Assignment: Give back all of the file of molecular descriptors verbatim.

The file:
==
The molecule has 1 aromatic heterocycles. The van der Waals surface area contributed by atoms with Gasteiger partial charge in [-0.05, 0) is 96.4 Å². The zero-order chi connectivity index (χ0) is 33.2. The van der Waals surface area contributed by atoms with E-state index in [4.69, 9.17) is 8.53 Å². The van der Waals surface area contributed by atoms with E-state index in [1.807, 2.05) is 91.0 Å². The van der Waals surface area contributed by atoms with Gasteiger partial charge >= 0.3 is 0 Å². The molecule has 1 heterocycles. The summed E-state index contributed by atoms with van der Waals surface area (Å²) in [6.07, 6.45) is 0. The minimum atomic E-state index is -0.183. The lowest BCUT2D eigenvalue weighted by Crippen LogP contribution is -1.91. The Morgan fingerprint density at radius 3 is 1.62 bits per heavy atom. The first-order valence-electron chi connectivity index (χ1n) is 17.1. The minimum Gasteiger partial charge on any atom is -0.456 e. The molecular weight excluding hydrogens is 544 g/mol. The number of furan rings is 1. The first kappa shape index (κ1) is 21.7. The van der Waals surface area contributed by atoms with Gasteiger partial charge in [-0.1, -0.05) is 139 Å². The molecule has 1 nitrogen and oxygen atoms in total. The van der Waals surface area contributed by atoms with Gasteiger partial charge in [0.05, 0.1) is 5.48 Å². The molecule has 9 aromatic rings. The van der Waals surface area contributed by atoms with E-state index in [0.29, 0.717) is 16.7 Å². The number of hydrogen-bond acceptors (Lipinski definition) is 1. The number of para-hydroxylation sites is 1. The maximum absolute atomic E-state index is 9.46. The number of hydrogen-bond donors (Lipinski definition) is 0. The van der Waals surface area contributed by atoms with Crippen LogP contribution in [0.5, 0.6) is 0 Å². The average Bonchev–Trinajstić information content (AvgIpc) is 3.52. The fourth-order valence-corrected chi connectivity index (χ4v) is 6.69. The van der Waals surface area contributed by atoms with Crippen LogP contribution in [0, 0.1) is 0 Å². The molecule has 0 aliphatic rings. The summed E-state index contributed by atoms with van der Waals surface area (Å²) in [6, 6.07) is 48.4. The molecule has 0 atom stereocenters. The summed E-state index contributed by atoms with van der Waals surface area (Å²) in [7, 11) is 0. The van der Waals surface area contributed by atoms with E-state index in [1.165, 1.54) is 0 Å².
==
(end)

The molecule has 1 aromatic heterocycles. The van der Waals surface area contributed by atoms with Gasteiger partial charge in [-0.05, 0) is 96.4 Å². The zero-order chi connectivity index (χ0) is 33.2. The van der Waals surface area contributed by atoms with E-state index in [4.69, 9.17) is 8.53 Å². The van der Waals surface area contributed by atoms with E-state index in [1.807, 2.05) is 91.0 Å². The van der Waals surface area contributed by atoms with Gasteiger partial charge >= 0.3 is 0 Å². The molecule has 1 heterocycles. The summed E-state index contributed by atoms with van der Waals surface area (Å²) in [6.07, 6.45) is 0. The minimum atomic E-state index is -0.183. The lowest BCUT2D eigenvalue weighted by Crippen LogP contribution is -1.91. The Morgan fingerprint density at radius 3 is 1.62 bits per heavy atom. The first-order valence-electron chi connectivity index (χ1n) is 17.1. The minimum Gasteiger partial charge on any atom is -0.456 e. The molecular weight excluding hydrogens is 544 g/mol. The number of furan rings is 1. The first kappa shape index (κ1) is 21.7. The van der Waals surface area contributed by atoms with Gasteiger partial charge in [-0.1, -0.05) is 139 Å². The molecule has 1 nitrogen and oxygen atoms in total. The van der Waals surface area contributed by atoms with Gasteiger partial charge in [0.05, 0.1) is 5.48 Å². The molecule has 9 aromatic rings. The van der Waals surface area contributed by atoms with E-state index in [0.29, 0.717) is 16.7 Å². The number of hydrogen-bond acceptors (Lipinski definition) is 1. The number of para-hydroxylation sites is 1. The maximum absolute atomic E-state index is 9.46. The number of hydrogen-bond donors (Lipinski definition) is 0. The van der Waals surface area contributed by atoms with Crippen LogP contribution in [0.5, 0.6) is 0 Å². The average Bonchev–Trinajstić information content (AvgIpc) is 3.52. The fourth-order valence-corrected chi connectivity index (χ4v) is 6.69. The van der Waals surface area contributed by atoms with Crippen LogP contribution in [0, 0.1) is 0 Å². The molecule has 0 aliphatic rings. The summed E-state index contributed by atoms with van der Waals surface area (Å²) in [6, 6.07) is 48.4. The molecule has 0 atom stereocenters. The summed E-state index contributed by atoms with van der Waals surface area (Å²) in [7, 11) is 0. The van der Waals surface area contributed by atoms with E-state index in [1.165, 1.54) is 0 Å².